Some May Say ECB Is A Bit Late... What Could US CPI Do To Bonds?

A Bright Spot Amidst Economic Challenges

Higher US CPI today would be most damaging to short bonds, but the long end should do well regardless. EUR real rates are quickly moving to recession mode - lower volatility and greater risk appetite should eventually follow

Dark clouds ahead as European markets are adjusting to a recessionary environment Source:
Dark clouds ahead as European markets are adjusting to a recessionary environment

Recession red lights flashing for the eurozone

Bonds are regaining their reputation as recession hedges. The US Treasury curve temporarily dipped below 3% during yesterday's session, except for the 30Y, although the long end looks set to follow suit if recession fears boil over. It is notable that this occurred as a) the US is no longer the epicentre of global growth fears (that title goes to Europe), and as b) the Treasury sells 10Y and 30Y debt into illiquid markets this week. With a Fed still hawkish in the face of inflation, and CPI set to accelerate today, these are prime conditions for the long end to outperform.

Falling EUR real rates show that a recession is the market's base case

Source: Refinitiv, ING
Source: Refinitiv, ING

 

European markets are adjusting to a recessionary environment

The drop in US yields has been in keeping with the move lower in inflation swaps and, one might say, medium-term inflation expectations. In other words, US real yields are no longer rising, but they’re not declining either. This contrasts with the eurozone where the recent rally has snapped the move higher in real rates. In plain English, EUR bond yields are falling faster than the inflation compensation of swaps, because European markets are adjusting to a recessionary environment. This isn’t yet the case in the US, and today’s inflation print should be a reminder of that.

More than halfway through the drop in rates, but volatility remains high

We’re been talking so often about the disconnect between the number of European Central Bank (ECB) hikes priced by the EUR swap curve by mid-2023 (up to 300bp less than one month ago, now closer to 170bp) and our own (100bp) that this feels like a rant. And yet, markets are coming around to our view: the window for hiking rates at the ECB is closing fast. This certainly is an argument for hiking 50bp at next week’s meeting, instead of the 25bp signalled by president Christine Lagarde, but this is beside the point. Front-end EUR rates are moving lower compared to unrealistic market pricing regardless of the size of the ECB hike.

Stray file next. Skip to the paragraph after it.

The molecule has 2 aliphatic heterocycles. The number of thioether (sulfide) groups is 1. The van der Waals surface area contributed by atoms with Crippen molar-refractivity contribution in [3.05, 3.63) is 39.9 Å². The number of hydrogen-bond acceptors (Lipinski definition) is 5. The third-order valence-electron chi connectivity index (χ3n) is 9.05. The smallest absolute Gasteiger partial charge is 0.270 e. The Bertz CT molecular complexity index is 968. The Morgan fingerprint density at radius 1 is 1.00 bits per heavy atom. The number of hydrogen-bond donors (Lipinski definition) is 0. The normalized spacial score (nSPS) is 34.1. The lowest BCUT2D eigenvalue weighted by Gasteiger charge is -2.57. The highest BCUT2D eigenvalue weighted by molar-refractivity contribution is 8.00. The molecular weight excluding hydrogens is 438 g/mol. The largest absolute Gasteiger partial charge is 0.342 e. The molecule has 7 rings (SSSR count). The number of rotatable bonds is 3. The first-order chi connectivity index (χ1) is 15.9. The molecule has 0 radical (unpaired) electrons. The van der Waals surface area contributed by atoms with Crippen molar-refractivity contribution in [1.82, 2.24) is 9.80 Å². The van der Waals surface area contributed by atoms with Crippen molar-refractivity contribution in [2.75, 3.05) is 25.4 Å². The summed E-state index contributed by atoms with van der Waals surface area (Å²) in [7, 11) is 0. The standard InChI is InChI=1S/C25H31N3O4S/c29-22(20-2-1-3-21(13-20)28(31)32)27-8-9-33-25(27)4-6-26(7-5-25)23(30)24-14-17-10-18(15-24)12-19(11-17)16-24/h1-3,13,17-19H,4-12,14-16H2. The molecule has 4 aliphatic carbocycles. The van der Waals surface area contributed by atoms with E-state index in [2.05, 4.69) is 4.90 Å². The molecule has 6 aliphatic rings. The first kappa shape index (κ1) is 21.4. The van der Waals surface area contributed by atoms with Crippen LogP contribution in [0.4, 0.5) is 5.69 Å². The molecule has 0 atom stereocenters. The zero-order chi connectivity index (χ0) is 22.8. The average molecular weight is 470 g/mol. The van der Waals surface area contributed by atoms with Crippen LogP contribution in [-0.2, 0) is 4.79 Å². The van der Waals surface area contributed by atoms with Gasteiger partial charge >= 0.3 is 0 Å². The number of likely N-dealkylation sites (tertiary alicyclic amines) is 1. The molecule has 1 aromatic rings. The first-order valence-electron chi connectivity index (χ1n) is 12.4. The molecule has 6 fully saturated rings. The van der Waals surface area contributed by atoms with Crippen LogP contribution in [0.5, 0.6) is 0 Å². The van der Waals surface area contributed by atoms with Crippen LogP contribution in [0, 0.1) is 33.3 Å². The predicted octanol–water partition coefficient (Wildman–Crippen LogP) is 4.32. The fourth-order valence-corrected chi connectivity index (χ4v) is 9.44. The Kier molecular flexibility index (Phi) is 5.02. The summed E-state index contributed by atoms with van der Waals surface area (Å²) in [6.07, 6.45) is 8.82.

Rates volatility has failed to follow EUR rates lower

Source: Refinitiv, ING
Source: Refinitiv, ING

 

With rates moving lower at both ends of the curve, it might seem surprising that short-dated swaption-implied volatility prints new highs. As recession fears become more widespread, the uncertainty about the future path of interest rates should reduce. We’re not there yet but there is a tendency for volatility to slow when rates get closer to the lower bound, wherever it may be.

Tamer rates volatility should eventually translate into better risk appetite in other markets

This is not to say that the risk of sticky inflation has disappeared, but we think the current mix of lower rates and higher volatility is incompatible in the longer run. Perhaps it is explained by likely worsening liquidity over the summer months but, if we’re right in expecting trading conditions to improve by the end of the summer, volatility should follow rates down and make the current valuations more justifiable. By that point, it might be too late to chase sovereign yields lower, but tamer rates volatility should eventually translate into better risk appetite in other markets.

Today's events and market view

Today’s eurozone CPI prints are final readings. In normal times, these tend to come in line with previous estimates but greater volatility and uncertainty in inflation dynamics means revisions are possible. This will be followed by May eurozone industrial production.

Italy kicks off today’s euro sovereign supply with auctions in the 3Y, 7Y, and 15Y sectors. Germany will then sell €1.5bn 30Y debt.

The real fireworks will have to wait for the US session however, with the June CPI print being easily the most awaited economic release this week, and perhaps this month. Headline inflation is expected to accelerate but core should slow. Bonds have rallied into the release making up for a potentially damaging set up in case of an upside surprise. Given the current recessionary environment, we doubt a jump in yields would be sustained except at the very front-end of the curve.

The US Treasury will auction $19bn of 30Y bonds which might translate into greater volatility at the long end but we’re expecting long-dated bonds to perform better, especially in case of higher-than-expected inflation.

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Disclaimer

This publication has been prepared by ING solely for information purposes irrespective of a particular user's means, financial situation or investment objectives. The information does not constitute investment recommendation, and nor is it investment, legal or tax advice or an offer or solicitation to purchase or sell any financial instrument. Read more

A Bright Spot Amidst Economic Challenges

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